How about favourite style to brew or ingredient to brew with?
Oats and interesting mineral profiles are probably our two big attractions right now. Vermont Yeast and Simcoe are also things that we’re happy to be brewing with more now. And all French hops. Hoping for some Barbe Rouge in the future. [ed note: That’s a new one to us, looks cool!]
Growlers! Can you tell us about how you’ll be treating those at Landwash?
We’ll be offering both the 32 oz and 64 oz (0.95 and 1.89 litre) growlers for sale and filling. They are yours once you buy them, so treat them carefully! 🙂 No special restrictions on type or which brewery they’re from, but because every beer package size and format must be a listing at the NLC, we will only be doing the 0.95L and the 1.89L growlers with marked volume indication (none of those nice stainless ones without a volume marking, sorry, that’s the regulation). If it has a marked volume that lines up with our NLC listings, we’ll fill it. We are considering a listing for these crazy supersized GrowlerWerks Canada 128 oz growlers that someone is importing to Newfoundland, but we haven’t quite got those set up yet.
Thank you very much to Chris, Christina and Jen for the great information. As mentioned above, the taproom and retail location at 181 Commonwealth Ave in Mount Pearl opens Thursday at 4 PM, and will be open normal hours for the rest of the weekend. Keep an eye on their website, Facebook, Instagram, and Twitter accounts for changes and the details on the newest beers and tap accounts around the city (and beyond!). In case you were not aware, Mount Pearl is its own city, basically fully surrounded by St. John’s and the town of Paradise at the heart of the north-east Avalon. It’s a 10 minute drive from downtown St. John’s, just a bit longer on the bus (but it does go there, fear not!). We’ll be sure to keep you all up to date with the latest news and happenings from Landwash as they keep putting out exciting beers, and keep the wave of great local and independent beer growing.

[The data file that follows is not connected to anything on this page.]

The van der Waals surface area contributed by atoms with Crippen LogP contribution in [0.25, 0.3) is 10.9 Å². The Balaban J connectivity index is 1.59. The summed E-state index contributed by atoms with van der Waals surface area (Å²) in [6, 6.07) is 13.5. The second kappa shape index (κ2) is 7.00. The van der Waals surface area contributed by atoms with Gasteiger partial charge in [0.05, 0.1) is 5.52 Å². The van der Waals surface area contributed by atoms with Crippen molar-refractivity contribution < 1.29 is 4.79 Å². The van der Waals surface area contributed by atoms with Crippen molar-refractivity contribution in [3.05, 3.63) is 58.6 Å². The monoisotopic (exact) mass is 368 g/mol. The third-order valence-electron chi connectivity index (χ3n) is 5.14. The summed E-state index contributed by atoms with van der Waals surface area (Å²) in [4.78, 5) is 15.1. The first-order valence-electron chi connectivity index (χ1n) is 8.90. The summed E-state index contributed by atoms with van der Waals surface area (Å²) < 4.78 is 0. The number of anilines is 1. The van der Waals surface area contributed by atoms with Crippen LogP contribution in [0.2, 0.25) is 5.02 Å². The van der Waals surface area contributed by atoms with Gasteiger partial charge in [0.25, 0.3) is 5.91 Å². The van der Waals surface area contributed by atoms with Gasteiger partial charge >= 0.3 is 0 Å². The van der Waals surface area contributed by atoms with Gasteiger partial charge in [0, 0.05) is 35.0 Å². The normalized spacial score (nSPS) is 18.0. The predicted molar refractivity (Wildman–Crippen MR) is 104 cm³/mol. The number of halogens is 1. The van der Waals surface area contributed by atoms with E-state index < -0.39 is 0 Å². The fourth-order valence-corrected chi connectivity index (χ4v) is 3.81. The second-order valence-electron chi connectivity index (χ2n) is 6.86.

Pingback: Friday Wrap-Up for December 7, 2018 – News from Landwash, Port Rexton, North Brewing, Tatamagouche, Valonray, O’Creek Brewing, Upstreet, Niche and so much more! | Atlantic Canada Beer Blog
Pingback: Friday Wrap-Up for December 21, 2018 – News from Secret Cove, Sussex Ale Works, Landwash, Off Track, Ol’ Biddy’s, 2 Crows, Propeller and much more! | Atlantic Canada Beer Blog